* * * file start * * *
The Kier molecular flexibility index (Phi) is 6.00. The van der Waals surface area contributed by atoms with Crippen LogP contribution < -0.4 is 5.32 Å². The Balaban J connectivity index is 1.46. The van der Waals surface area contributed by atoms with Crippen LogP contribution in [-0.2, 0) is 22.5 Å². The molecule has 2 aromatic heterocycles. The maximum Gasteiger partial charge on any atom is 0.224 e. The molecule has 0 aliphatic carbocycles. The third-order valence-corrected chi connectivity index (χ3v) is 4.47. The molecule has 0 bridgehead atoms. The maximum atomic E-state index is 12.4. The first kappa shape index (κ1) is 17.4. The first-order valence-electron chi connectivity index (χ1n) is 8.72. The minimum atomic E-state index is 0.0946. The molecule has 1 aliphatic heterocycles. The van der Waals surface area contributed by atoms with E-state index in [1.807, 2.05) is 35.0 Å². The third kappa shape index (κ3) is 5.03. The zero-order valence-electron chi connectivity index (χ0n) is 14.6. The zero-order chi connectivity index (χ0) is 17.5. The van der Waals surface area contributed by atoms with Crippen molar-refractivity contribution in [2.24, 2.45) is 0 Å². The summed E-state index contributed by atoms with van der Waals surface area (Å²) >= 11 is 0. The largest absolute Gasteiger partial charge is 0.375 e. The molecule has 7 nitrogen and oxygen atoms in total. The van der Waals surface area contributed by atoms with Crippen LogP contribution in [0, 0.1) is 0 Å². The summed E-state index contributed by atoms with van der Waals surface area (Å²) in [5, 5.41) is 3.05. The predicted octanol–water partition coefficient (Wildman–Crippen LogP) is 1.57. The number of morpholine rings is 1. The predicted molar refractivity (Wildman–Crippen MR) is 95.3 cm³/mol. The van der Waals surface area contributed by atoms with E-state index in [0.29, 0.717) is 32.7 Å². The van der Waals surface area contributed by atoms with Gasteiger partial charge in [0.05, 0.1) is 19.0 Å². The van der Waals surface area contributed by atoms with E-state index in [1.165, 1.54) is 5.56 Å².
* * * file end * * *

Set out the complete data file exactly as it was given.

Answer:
The Kier molecular flexibility index (Phi) is 6.00. The van der Waals surface area contributed by atoms with Crippen LogP contribution < -0.4 is 5.32 Å². The Balaban J connectivity index is 1.46. The van der Waals surface area contributed by atoms with Crippen LogP contribution in [-0.2, 0) is 22.5 Å². The molecule has 2 aromatic heterocycles. The maximum Gasteiger partial charge on any atom is 0.224 e. The molecule has 0 aliphatic carbocycles. The third-order valence-corrected chi connectivity index (χ3v) is 4.47. The molecule has 0 bridgehead atoms. The maximum atomic E-state index is 12.4. The first kappa shape index (κ1) is 17.4. The first-order valence-electron chi connectivity index (χ1n) is 8.72. The minimum atomic E-state index is 0.0946. The molecule has 1 aliphatic heterocycles. The van der Waals surface area contributed by atoms with E-state index in [1.807, 2.05) is 35.0 Å². The third kappa shape index (κ3) is 5.03. The zero-order valence-electron chi connectivity index (χ0n) is 14.6. The zero-order chi connectivity index (χ0) is 17.5. The van der Waals surface area contributed by atoms with Crippen molar-refractivity contribution in [2.24, 2.45) is 0 Å². The summed E-state index contributed by atoms with van der Waals surface area (Å²) >= 11 is 0. The largest absolute Gasteiger partial charge is 0.375 e. The molecule has 7 nitrogen and oxygen atoms in total. The van der Waals surface area contributed by atoms with Crippen LogP contribution in [0, 0.1) is 0 Å². The summed E-state index contributed by atoms with van der Waals surface area (Å²) in [5, 5.41) is 3.05. The predicted octanol–water partition coefficient (Wildman–Crippen LogP) is 1.57. The number of morpholine rings is 1. The predicted molar refractivity (Wildman–Crippen MR) is 95.3 cm³/mol. The van der Waals surface area contributed by atoms with E-state index in [0.29, 0.717) is 32.7 Å². The van der Waals surface area contributed by atoms with Gasteiger partial charge in [0.05, 0.1) is 19.0 Å². The van der Waals surface area contributed by atoms with E-state index in [1.165, 1.54) is 5.56 Å².